As a maths-based punter, I find bankroll management one of the most interesting topics in punting.
The reason is that it’s largely an unsolved mystery.
Just what is the best amount to bet?
Bet too lightly and you’re not taking advantage of your bank. But bet too heavily and you can wipe it out.
For most of the Champion Bets services, the instruction to members is to have a 100-unit bank and bet whatever amount will return five units. The outlay is calculated using the rated price (not the price you get from the bookie or exchange).
For example, if you had a $10,000 bank, then you need to divide $10,000 into 100 unit, which is $100 per unit. So 1 unit = $100. If there was a horse rated at $2, you would bet to return five units, meaning a bet of 2.5 units ($250 based on a $10,000 starting bank). The pro punter would recommend a 2.5 unit bet in their tips. You might back it at $2.50, in which case you would return $625 should it win.
That is a sensible approach based on years of experience. It incorporates several excellent bank management strategies:
Firstly, more is outlaid on favourites and less on longshots. It makes sense to outlay more on horses that are more likely to win and less on horses that are more likely to lose. You’re less likely to lose your money on a favourite, and longshots can have long runs of outs that can quickly wipe out your bank. This approach effectively normalises the risk on any selection, whatever the price.
Secondly, the better the odds you can get, the more you will win. This is similar to outlaying more on better overs, which is in line with the best “advantage play” theories in the world, such as the Kelly Criterion.
Finally, betting to return five units is a sensible amount to aim to return. It allows a reasonable amount to be bet, but is also an amount that does not risk the bank during a poor run.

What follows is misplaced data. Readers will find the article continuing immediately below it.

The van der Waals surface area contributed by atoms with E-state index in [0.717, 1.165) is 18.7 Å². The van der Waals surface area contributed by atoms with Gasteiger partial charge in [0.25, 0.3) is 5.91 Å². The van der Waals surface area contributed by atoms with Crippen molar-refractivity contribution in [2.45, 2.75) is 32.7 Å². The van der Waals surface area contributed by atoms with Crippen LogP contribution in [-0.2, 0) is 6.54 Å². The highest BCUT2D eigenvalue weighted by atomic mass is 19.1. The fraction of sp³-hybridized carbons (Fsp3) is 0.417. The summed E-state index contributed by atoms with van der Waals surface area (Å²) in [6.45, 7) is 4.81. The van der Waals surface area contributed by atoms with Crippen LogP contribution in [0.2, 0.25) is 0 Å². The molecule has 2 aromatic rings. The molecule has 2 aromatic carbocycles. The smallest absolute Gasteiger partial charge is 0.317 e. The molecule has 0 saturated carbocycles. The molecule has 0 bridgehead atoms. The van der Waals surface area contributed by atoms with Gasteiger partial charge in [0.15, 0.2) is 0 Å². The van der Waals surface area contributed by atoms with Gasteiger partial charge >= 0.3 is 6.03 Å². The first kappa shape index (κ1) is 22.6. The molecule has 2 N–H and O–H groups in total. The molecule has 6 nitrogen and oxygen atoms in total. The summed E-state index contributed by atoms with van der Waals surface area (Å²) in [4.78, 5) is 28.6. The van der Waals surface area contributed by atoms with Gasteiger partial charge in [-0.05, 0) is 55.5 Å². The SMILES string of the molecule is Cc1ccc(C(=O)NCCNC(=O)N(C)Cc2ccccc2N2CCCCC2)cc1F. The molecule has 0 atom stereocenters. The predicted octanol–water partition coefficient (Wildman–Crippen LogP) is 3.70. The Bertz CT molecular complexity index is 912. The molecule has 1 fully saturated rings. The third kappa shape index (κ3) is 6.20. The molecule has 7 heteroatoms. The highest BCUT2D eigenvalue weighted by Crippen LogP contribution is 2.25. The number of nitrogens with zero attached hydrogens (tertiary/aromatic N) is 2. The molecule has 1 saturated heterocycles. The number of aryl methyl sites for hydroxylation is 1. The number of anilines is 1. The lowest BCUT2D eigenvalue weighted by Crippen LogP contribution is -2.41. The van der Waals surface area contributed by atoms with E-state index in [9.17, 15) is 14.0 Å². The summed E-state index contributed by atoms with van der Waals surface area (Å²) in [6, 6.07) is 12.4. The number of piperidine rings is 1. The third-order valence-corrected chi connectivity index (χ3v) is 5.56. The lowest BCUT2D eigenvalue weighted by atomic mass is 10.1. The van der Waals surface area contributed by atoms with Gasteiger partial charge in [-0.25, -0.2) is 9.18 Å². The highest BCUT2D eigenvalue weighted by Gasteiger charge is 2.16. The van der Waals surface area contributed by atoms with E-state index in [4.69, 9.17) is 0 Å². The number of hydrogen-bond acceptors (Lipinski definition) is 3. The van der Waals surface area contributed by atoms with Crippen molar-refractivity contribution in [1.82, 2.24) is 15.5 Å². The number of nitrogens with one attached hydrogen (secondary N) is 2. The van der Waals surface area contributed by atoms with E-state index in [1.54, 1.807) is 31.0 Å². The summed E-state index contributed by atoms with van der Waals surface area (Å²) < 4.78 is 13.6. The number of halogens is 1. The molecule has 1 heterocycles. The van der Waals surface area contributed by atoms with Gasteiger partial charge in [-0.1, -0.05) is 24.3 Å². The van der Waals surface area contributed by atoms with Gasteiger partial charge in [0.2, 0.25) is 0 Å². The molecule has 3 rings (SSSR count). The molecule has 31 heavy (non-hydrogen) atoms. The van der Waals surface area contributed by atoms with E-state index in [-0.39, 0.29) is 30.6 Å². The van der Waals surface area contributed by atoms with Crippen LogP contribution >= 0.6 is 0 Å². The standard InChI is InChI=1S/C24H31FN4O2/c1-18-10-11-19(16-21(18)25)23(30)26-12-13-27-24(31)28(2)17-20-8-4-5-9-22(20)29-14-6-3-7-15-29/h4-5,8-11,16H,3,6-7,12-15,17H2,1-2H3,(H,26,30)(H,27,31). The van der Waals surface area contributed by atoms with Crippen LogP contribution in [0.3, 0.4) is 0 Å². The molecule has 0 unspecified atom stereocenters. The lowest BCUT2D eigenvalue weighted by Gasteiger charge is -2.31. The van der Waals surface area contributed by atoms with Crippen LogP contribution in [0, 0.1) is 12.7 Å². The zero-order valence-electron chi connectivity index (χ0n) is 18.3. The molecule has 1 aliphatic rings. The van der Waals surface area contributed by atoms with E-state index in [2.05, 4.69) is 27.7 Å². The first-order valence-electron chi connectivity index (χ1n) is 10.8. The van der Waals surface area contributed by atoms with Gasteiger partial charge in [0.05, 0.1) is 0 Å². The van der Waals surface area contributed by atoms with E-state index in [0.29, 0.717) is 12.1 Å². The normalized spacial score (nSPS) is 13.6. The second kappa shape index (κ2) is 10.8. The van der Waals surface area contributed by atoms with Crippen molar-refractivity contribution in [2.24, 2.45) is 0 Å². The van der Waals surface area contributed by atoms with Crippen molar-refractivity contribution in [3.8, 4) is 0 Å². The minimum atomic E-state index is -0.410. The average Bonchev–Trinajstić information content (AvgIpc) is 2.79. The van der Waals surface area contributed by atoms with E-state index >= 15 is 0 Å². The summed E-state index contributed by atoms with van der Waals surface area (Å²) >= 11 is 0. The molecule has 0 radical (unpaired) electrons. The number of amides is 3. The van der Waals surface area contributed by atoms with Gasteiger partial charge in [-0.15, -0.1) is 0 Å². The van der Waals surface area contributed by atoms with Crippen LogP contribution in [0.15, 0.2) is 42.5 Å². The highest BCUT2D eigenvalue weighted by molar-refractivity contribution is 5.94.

The biggest misconception in punting is that punting is all about winners. It’s not. It’s about finding selections that are better odds than what they should be. Well it is if you want to make a profit any way.
— Rod (@highlowrod) January 7, 2020
I believe a critical aspect of this approach is to maintain a 100-unit bank. That means the value of a unit moves depending on the size of your bank.
Say you started with a $10,000 bank, betting $100 per unit. If you had a losing run and your bank dropped to $9,000, then one unit should change to $90. Likewise, if you had a winning run and your bank was $12,000, then one unit should be $120.
It’s important to adjust what a unit is worth periodically, because that will maximise your profits during a good run. That allows you to bet more and follow an exponential growth in profits. More importantly though, it will reduce your losses during a bad run.
A common mistake is to never adjust what a unit is worth. So in this example one unit would always be $100. There are no serious consequences when you are winning as it just costs you some profit, or breaking square as you’re betting the correct unit size. However during a bad run (which will happen to you at some point – see normalcy bias), it will take a bigger chunk out of your bankroll than it should. It may even be enough to wipe out your bank altogether.
Some say that reducing your bet size during a losing run costs you profit when the inevitable good run comes along. In reality however, that’s Gambler’s Fallacy. Reducing your bet size protects your bank from a losing run that could last longer than you’d like.
Some punters are able to adjust their unit size after every bet, which is great. More regular adjustments lead to more efficient bank growth. For others, that is practically impossible. Personally I adjust my unit size once a week, but I’d prefer to adjust it daily.
Most punters will adjust what a unit is worth each month or after a good or bad run. Ideally, you want to adjust what a unit is worth as often as you can. That will make the process of increasing your bank more efficient. It’s the number of bets you make rather than time that is most important when deciding on how often to adjust your unit size.